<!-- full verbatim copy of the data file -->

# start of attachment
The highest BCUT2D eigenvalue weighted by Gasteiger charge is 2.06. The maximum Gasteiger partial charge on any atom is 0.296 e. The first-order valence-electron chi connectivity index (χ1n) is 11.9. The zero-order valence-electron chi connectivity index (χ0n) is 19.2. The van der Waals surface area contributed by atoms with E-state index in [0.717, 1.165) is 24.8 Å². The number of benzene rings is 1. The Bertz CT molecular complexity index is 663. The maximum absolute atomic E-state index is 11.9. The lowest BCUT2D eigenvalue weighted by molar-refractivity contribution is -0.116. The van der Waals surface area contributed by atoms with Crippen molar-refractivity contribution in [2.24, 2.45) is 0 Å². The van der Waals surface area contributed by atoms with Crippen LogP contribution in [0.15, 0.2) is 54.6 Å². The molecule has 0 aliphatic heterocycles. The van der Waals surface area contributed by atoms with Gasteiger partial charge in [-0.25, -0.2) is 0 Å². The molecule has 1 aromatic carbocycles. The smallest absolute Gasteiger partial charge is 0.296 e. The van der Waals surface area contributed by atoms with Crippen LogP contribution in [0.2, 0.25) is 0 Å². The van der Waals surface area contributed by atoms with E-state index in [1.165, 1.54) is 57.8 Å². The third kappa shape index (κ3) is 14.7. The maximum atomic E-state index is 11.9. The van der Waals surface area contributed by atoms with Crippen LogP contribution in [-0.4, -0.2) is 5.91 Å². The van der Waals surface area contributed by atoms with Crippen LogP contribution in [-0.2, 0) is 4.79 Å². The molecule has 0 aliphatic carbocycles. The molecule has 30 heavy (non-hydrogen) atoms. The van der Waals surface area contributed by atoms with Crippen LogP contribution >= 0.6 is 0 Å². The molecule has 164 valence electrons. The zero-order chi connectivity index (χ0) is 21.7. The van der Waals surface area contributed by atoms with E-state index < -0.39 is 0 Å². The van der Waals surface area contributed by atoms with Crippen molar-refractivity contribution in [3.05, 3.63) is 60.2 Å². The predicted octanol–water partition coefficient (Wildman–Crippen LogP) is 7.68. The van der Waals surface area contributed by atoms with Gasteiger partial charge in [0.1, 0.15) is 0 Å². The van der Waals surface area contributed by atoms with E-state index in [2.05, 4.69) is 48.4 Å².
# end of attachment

The highest BCUT2D eigenvalue weighted by Gasteiger charge is 2.06. The maximum Gasteiger partial charge on any atom is 0.296 e. The first-order valence-electron chi connectivity index (χ1n) is 11.9. The zero-order valence-electron chi connectivity index (χ0n) is 19.2. The van der Waals surface area contributed by atoms with E-state index in [0.717, 1.165) is 24.8 Å². The number of benzene rings is 1. The Bertz CT molecular complexity index is 663. The maximum absolute atomic E-state index is 11.9. The lowest BCUT2D eigenvalue weighted by molar-refractivity contribution is -0.116. The van der Waals surface area contributed by atoms with Crippen molar-refractivity contribution in [2.24, 2.45) is 0 Å². The van der Waals surface area contributed by atoms with Crippen LogP contribution in [0.15, 0.2) is 54.6 Å². The molecule has 0 aliphatic heterocycles. The van der Waals surface area contributed by atoms with Gasteiger partial charge in [-0.25, -0.2) is 0 Å². The molecule has 1 aromatic carbocycles. The smallest absolute Gasteiger partial charge is 0.296 e. The van der Waals surface area contributed by atoms with Crippen LogP contribution in [0.2, 0.25) is 0 Å². The van der Waals surface area contributed by atoms with E-state index in [1.165, 1.54) is 57.8 Å². The third kappa shape index (κ3) is 14.7. The maximum atomic E-state index is 11.9. The van der Waals surface area contributed by atoms with Crippen LogP contribution in [-0.4, -0.2) is 5.91 Å². The van der Waals surface area contributed by atoms with Crippen LogP contribution in [-0.2, 0) is 4.79 Å². The molecule has 0 aliphatic carbocycles. The molecule has 30 heavy (non-hydrogen) atoms. The van der Waals surface area contributed by atoms with Crippen LogP contribution >= 0.6 is 0 Å². The molecule has 164 valence electrons. The zero-order chi connectivity index (χ0) is 21.7. The van der Waals surface area contributed by atoms with E-state index < -0.39 is 0 Å². The van der Waals surface area contributed by atoms with Crippen molar-refractivity contribution in [3.05, 3.63) is 60.2 Å². The predicted octanol–water partition coefficient (Wildman–Crippen LogP) is 7.68. The van der Waals surface area contributed by atoms with Gasteiger partial charge in [0.1, 0.15) is 0 Å². The van der Waals surface area contributed by atoms with E-state index in [2.05, 4.69) is 48.4 Å².